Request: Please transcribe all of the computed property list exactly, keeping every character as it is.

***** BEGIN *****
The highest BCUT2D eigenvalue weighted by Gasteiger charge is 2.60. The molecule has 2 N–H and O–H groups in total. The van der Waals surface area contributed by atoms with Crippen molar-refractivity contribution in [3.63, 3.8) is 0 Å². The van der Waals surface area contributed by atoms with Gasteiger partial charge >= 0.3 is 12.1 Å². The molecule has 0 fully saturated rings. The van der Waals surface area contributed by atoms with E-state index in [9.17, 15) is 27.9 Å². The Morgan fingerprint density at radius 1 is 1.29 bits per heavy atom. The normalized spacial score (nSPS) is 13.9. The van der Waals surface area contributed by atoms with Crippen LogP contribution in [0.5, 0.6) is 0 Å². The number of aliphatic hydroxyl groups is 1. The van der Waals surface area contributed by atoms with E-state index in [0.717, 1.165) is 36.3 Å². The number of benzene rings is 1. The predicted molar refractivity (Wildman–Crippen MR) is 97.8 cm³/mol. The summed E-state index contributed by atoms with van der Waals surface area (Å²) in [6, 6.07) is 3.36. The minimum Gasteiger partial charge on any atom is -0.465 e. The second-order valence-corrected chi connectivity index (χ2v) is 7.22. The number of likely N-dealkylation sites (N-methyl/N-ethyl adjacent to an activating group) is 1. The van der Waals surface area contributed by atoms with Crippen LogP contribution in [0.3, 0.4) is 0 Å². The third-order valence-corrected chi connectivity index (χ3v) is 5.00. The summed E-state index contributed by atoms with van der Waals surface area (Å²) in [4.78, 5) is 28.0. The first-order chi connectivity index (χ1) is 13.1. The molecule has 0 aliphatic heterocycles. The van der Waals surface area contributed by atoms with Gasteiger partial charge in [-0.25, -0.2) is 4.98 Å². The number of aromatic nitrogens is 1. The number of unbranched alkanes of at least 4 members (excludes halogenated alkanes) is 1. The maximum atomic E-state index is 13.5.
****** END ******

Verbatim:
The highest BCUT2D eigenvalue weighted by Gasteiger charge is 2.60. The molecule has 2 N–H and O–H groups in total. The van der Waals surface area contributed by atoms with Crippen molar-refractivity contribution in [3.63, 3.8) is 0 Å². The van der Waals surface area contributed by atoms with Gasteiger partial charge >= 0.3 is 12.1 Å². The molecule has 0 fully saturated rings. The van der Waals surface area contributed by atoms with E-state index in [9.17, 15) is 27.9 Å². The Morgan fingerprint density at radius 1 is 1.29 bits per heavy atom. The normalized spacial score (nSPS) is 13.9. The van der Waals surface area contributed by atoms with Crippen LogP contribution in [0.5, 0.6) is 0 Å². The number of aliphatic hydroxyl groups is 1. The van der Waals surface area contributed by atoms with E-state index in [0.717, 1.165) is 36.3 Å². The number of benzene rings is 1. The predicted molar refractivity (Wildman–Crippen MR) is 97.8 cm³/mol. The summed E-state index contributed by atoms with van der Waals surface area (Å²) in [6, 6.07) is 3.36. The minimum Gasteiger partial charge on any atom is -0.465 e. The second-order valence-corrected chi connectivity index (χ2v) is 7.22. The number of likely N-dealkylation sites (N-methyl/N-ethyl adjacent to an activating group) is 1. The van der Waals surface area contributed by atoms with Crippen LogP contribution in [0.3, 0.4) is 0 Å². The third-order valence-corrected chi connectivity index (χ3v) is 5.00. The summed E-state index contributed by atoms with van der Waals surface area (Å²) in [4.78, 5) is 28.0. The first-order chi connectivity index (χ1) is 13.1. The molecule has 0 aliphatic heterocycles. The van der Waals surface area contributed by atoms with Gasteiger partial charge in [-0.25, -0.2) is 4.98 Å². The number of aromatic nitrogens is 1. The number of unbranched alkanes of at least 4 members (excludes halogenated alkanes) is 1. The maximum atomic E-state index is 13.5.